Fill a void. “Another thing an entrepreneur must do is fill the void,” Martha advised. “What doesn’t exist that you love that you have in your mind that can fill that void that everybody wants? Need and want and void — those three words are very important.”

ABS-CBN Integrated News and Current Affairs head Regina Reyes addresses the attendees.

She further said, “It’s finding the niche that’s big enough and more important enough to fill that void. I think it is very important to withstand the ravages of day in and day out market, the market climate, interest rates, the trade tariffs… It’s really hard to be in business, and to survive all the influx of problems that can occur. But that strong brand will generally survive.

“We make nice things. We make things for the kitchen, we make things for the bed and the bathroom. Today, we make Christmas decorations, we make practical tools. Those will always be in demand. And we will always continue to make them in the best possible way, the highest quality, and then more appealing in appearance. Because if you start making things that are ugly, people don’t want to have them. They don’t want that stuff in their houses. And you don’t want them to have it.”

She cited one instance when they were designing teacups. She was aghast to learn that one of the works a designer came up with, she couldn’t put her finger in its handle. So, it was sent back to the drawing board so that he could make a handle that was useful. “So, useful utility is very important as the price. And I’ve always gone mid-range. Mid-range is more important for me so that more people can have it. I buy my own stuff and I can afford the very high-end. But I don’t have to do that because I can find Martha and at a very much better price.”

Lead by example. “I’m a tough boss. As I get older, (I’ve been) realizing that there’s balance in the workplace,” she said. “But I think that if I push myself harder, the people will know that I’m doing it, they also will.”

Embrace all opportunities. Martha said that when she first started, opportunities to promote her brand were the newspaper, television, talk shows and radio. “Now, look what we have! We have Pinterest, we have Instagram, we have Instagram TV, we have Facebook Live, we have YouTube, we have so many other ways. And I embrace all of them. I have channels on pretty much everything with our videos… and that’s the way you have to do it. You have to embrace technology, keep ahead of the curve. Try to build a name and all those other areas.”

She noted that it does take time and effort. “Sometimes, you think, oh god I’m banging my head on a stone wall. Why am I doing this?” She said she might not gain as much Instagram followers like Kim Kardashian, but she’s happy with her “2.5 million or so because they are very targeted towards the Martha Stewart brand.”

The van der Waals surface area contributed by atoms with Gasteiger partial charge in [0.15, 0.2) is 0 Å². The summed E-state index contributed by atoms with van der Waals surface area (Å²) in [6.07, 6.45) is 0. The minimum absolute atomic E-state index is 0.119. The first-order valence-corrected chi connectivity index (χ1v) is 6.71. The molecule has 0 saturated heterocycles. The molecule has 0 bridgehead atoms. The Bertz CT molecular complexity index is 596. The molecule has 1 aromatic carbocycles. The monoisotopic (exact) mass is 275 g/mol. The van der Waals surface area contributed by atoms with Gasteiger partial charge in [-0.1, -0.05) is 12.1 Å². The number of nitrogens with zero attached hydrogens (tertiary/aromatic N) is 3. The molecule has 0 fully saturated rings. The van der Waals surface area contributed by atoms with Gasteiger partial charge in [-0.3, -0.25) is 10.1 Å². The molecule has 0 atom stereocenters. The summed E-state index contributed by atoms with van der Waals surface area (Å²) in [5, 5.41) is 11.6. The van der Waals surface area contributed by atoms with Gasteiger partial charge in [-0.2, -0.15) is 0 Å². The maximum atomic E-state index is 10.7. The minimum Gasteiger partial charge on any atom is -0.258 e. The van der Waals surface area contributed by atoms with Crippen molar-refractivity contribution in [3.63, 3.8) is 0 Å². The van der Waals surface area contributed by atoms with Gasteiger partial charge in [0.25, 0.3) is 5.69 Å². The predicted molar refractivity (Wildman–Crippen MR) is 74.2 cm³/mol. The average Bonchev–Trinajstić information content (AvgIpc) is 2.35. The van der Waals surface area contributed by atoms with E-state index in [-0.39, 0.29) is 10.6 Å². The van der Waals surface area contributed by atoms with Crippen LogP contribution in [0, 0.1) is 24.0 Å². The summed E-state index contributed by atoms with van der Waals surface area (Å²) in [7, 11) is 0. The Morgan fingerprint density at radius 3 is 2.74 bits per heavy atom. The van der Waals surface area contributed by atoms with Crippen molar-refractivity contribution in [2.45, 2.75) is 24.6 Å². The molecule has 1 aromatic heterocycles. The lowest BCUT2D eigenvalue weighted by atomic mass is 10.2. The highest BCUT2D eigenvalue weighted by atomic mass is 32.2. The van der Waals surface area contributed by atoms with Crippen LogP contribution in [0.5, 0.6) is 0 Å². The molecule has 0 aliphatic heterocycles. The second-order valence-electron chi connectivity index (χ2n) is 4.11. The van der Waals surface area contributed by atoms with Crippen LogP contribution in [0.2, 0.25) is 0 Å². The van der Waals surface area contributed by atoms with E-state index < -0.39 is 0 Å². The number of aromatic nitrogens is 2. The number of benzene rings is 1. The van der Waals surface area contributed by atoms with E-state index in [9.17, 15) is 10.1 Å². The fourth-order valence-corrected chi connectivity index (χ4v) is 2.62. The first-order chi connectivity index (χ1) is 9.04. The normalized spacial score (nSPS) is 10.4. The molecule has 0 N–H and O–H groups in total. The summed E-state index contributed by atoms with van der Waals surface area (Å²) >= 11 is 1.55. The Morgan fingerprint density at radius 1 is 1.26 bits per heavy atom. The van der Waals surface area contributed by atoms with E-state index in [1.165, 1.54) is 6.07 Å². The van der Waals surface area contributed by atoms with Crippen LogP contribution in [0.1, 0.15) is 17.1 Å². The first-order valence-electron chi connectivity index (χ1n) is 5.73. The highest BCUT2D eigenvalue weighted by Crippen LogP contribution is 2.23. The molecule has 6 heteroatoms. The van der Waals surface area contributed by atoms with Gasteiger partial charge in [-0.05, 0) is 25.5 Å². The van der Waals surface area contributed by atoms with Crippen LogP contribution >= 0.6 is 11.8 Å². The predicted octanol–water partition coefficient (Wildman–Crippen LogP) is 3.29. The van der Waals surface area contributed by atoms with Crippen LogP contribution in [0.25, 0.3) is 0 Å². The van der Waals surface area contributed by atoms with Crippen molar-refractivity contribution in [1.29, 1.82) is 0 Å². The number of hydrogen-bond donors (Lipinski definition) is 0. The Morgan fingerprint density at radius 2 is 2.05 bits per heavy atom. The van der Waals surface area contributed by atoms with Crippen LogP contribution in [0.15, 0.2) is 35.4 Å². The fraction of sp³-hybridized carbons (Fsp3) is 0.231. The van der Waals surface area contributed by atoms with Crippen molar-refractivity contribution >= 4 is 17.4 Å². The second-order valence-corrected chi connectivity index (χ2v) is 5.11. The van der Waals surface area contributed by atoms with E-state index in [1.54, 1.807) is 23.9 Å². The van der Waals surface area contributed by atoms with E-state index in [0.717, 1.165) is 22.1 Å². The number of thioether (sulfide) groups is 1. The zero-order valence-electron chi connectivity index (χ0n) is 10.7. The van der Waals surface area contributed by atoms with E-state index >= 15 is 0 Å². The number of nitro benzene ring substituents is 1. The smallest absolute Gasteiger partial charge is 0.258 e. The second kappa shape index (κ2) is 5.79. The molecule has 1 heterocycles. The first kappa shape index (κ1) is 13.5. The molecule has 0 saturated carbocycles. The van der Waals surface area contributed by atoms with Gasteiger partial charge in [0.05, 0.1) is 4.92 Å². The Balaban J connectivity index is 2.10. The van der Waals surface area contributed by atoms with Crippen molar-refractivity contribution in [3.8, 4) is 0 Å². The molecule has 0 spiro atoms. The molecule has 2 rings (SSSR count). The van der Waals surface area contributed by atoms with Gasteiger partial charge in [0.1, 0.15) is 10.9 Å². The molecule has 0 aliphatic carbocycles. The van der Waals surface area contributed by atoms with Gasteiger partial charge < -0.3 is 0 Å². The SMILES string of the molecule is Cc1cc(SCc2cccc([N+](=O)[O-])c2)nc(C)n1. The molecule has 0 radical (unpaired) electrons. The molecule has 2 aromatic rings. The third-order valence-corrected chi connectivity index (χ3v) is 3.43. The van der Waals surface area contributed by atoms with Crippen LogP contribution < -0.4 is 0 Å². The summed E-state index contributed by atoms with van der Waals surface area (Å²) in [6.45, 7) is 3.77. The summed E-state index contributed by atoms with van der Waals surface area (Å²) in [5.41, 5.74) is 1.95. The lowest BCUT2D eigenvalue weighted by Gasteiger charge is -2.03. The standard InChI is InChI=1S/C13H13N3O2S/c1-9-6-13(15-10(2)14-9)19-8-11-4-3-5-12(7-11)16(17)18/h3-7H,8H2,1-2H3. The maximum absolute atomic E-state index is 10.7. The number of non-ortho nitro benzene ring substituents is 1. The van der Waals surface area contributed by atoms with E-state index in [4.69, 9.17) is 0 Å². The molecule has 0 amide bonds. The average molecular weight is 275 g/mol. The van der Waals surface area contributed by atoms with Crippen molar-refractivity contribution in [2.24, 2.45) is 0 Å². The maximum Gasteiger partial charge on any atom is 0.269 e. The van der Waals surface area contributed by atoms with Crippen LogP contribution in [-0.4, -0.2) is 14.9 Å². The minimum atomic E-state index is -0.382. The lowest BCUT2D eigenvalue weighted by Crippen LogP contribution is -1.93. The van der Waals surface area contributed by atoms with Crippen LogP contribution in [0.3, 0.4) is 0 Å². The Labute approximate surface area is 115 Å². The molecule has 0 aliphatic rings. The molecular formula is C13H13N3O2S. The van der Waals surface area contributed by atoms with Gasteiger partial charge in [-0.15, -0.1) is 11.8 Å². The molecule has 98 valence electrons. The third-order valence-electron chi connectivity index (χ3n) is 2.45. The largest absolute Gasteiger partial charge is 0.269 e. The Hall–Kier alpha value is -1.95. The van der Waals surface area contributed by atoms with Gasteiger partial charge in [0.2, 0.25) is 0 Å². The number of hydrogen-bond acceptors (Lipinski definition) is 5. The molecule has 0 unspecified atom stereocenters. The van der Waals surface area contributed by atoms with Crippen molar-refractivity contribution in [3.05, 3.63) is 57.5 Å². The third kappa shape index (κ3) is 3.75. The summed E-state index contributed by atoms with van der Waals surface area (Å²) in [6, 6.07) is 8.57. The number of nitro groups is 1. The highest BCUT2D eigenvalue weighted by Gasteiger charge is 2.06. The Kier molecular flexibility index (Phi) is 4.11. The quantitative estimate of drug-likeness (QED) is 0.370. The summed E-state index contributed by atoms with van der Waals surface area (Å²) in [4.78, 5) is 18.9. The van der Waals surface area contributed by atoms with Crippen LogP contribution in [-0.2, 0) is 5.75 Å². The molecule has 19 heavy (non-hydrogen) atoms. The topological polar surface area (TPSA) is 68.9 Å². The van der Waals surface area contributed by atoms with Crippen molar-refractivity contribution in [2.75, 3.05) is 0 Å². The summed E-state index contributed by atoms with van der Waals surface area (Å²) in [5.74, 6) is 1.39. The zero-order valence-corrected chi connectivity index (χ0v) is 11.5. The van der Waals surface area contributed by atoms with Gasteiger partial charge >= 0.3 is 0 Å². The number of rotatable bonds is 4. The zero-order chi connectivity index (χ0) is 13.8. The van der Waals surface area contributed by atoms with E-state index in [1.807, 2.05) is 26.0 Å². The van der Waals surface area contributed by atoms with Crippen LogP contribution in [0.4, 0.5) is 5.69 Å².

She believes this is why companies tap her for their commercials like Uber Black (premium cars), “after bashing Uber on Instagram because I got into a dirty Uber car, on my first drive, I photographed all the leaves in the car, all the dirty work and stuff. And they asked me to do their commercials. Because they knew that Martha would, you know, be a valid proponent of Uber. I love Uber but I don’t like dirty cars. So, that’s the kind of stuff we have to really embrace — all the opportunities that are out there in order to promote your brand.”

Know your worth. Referring to certain events (including a conviction related to a stock trading case) in 2004, Martha reflected, “Not everybody survives the debacle like I had to go through. But I was in the wrong place at the wrong time. It was a terrible time. That’s when people were being sent to jail for infractions that were not really, you know, infractions if you want to put it that way. But it was a very, very tough time.”

How did she survive and bounce back? “First of all, I had the most fabulous company. And I had a very serious sense of self-worth. Being sure of yourself and being and believing in what you do and what you are really helps.”

Plus, Martha stressed, she had her family to lean on for support and encouragement. “Our company did not really suffer. Advertisers had to pull out. At the end of it, they were right back because we had the best products. It was a tough time. But again, I don’t think about that time very much. It was horrible. It wasn’t pleasant. I didn’t die. You know, I didn’t have coffee. I didn’t have luxuries. But it wasn’t life-threatening, and I have my health and then a good family.”